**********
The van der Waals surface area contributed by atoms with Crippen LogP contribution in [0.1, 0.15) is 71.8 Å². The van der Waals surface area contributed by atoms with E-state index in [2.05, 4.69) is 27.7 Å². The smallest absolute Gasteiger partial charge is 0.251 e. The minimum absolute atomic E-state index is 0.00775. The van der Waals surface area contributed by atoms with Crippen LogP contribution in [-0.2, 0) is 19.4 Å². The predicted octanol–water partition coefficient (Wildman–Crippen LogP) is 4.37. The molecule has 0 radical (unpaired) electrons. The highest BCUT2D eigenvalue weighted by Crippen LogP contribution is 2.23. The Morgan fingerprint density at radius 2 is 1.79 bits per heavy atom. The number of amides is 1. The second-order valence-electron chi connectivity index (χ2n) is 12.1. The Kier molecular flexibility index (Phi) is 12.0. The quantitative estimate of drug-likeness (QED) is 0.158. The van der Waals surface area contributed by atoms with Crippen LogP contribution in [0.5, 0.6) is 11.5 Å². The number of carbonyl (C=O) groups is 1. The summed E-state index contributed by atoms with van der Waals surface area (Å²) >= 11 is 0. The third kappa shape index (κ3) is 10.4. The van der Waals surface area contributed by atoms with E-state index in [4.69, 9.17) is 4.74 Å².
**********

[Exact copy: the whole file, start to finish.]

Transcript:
The van der Waals surface area contributed by atoms with Crippen LogP contribution in [0.1, 0.15) is 71.8 Å². The van der Waals surface area contributed by atoms with E-state index in [2.05, 4.69) is 27.7 Å². The smallest absolute Gasteiger partial charge is 0.251 e. The minimum absolute atomic E-state index is 0.00775. The van der Waals surface area contributed by atoms with Crippen LogP contribution in [-0.2, 0) is 19.4 Å². The predicted octanol–water partition coefficient (Wildman–Crippen LogP) is 4.37. The molecule has 0 radical (unpaired) electrons. The highest BCUT2D eigenvalue weighted by Crippen LogP contribution is 2.23. The Morgan fingerprint density at radius 2 is 1.79 bits per heavy atom. The number of amides is 1. The second-order valence-electron chi connectivity index (χ2n) is 12.1. The Kier molecular flexibility index (Phi) is 12.0. The quantitative estimate of drug-likeness (QED) is 0.158. The van der Waals surface area contributed by atoms with Crippen LogP contribution in [0.5, 0.6) is 11.5 Å². The number of carbonyl (C=O) groups is 1. The summed E-state index contributed by atoms with van der Waals surface area (Å²) >= 11 is 0. The third kappa shape index (κ3) is 10.4. The van der Waals surface area contributed by atoms with E-state index in [4.69, 9.17) is 4.74 Å².